I have seen the recommendation for pipe dope over teflon many times at this site. Odd, because here in Arizona, I have only seen the teflon tape, never the dope. Of course I haven't seen that many installations, but my home, neighbors, friends and the 2 remodel homes I did a few years back all had the tape. You do have to use a lot of tape though, twice what you use for pvc connections, and that is why the dope may be better.

There is teflon tape specifically for use and AGA & UL approved in gas situations- it is yellow in color (easy for inspection identification), much thicker and more expensive than dope for the gas lines.

Termite 11-30-2008 12:10 AM

Never knew about the yellow tape! I've inspected thousands of homes and hundreds of commercial buildings, and have never seen that used before! Maybe it isn't available around here.

I'd advocate using pipe dope or the yellow tape, but never the white teflon tape...Not on gas!

Tukeeman 11-30-2008 10:02 PM

Yes, the yellow teflon tape! Well I completed Project 1 in less than 60 minutes. I now have a stub at the tee in the garage. Removed all of the pipe that fed the laundry room, took the longer pieces to home depot and had them cut and thread to size for the BBQ run.

Oh there was a casualty. A section of the pipe was hidden behind a small garage cabinet. I thought I could just "dislodge" the cabinet from the wall , remove the pipe, and then reattach the cabinet. No such luck. The whole thing was "glued" together and to the wall with 1/2 inch staples, a lot of them! Well the cabinet fell apart and it's on the sidewalk for bulk trash day next week.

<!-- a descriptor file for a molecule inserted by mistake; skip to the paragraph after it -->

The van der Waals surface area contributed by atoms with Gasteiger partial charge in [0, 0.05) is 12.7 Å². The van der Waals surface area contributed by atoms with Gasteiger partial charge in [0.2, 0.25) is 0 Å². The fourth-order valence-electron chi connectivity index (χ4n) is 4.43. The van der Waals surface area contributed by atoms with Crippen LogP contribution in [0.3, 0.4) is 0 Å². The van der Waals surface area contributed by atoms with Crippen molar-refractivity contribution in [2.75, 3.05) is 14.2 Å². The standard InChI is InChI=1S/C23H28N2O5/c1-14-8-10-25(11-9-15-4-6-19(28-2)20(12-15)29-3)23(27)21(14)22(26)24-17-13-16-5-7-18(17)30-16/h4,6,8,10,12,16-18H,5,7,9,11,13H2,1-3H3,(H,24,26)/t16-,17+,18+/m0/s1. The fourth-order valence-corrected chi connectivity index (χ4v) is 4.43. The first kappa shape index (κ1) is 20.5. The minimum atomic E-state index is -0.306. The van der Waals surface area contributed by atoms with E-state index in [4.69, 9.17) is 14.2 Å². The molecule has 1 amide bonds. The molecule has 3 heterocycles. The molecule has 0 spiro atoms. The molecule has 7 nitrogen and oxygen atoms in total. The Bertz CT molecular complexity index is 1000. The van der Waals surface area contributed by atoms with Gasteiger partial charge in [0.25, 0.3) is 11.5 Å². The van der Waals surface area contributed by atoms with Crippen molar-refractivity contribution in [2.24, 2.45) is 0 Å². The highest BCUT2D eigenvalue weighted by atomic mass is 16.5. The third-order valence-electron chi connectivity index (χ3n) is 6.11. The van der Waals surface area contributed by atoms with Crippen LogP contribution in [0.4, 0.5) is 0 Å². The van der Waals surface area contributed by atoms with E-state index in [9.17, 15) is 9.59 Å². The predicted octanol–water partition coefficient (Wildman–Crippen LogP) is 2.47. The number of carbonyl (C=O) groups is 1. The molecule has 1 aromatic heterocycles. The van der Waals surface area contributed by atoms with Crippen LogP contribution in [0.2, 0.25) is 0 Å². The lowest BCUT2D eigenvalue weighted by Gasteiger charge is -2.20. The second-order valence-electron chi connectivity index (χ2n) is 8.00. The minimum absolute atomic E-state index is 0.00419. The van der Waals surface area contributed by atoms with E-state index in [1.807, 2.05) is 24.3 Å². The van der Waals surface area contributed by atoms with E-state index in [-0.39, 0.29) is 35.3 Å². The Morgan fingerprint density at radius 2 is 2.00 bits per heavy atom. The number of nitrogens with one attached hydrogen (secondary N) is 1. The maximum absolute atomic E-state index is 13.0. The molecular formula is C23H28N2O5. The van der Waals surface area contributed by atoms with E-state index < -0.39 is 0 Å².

handyman78 12-01-2008 07:53 AM

Quote:

Originally Posted by thekctermite (Post 191636)
Never knew about the yellow tape! I've inspected thousands of homes and hundreds of commercial buildings, and have never seen that used before! Maybe it isn't available around here.

I'd advocate using pipe dope or the yellow tape, but never the white teflon tape...Not on gas!

I would think it is not used commercially due to the availability and economy of pipe dope but it is easily obtained at our PA, NJ etc. Lowes and HDs. Oatey and some others make it.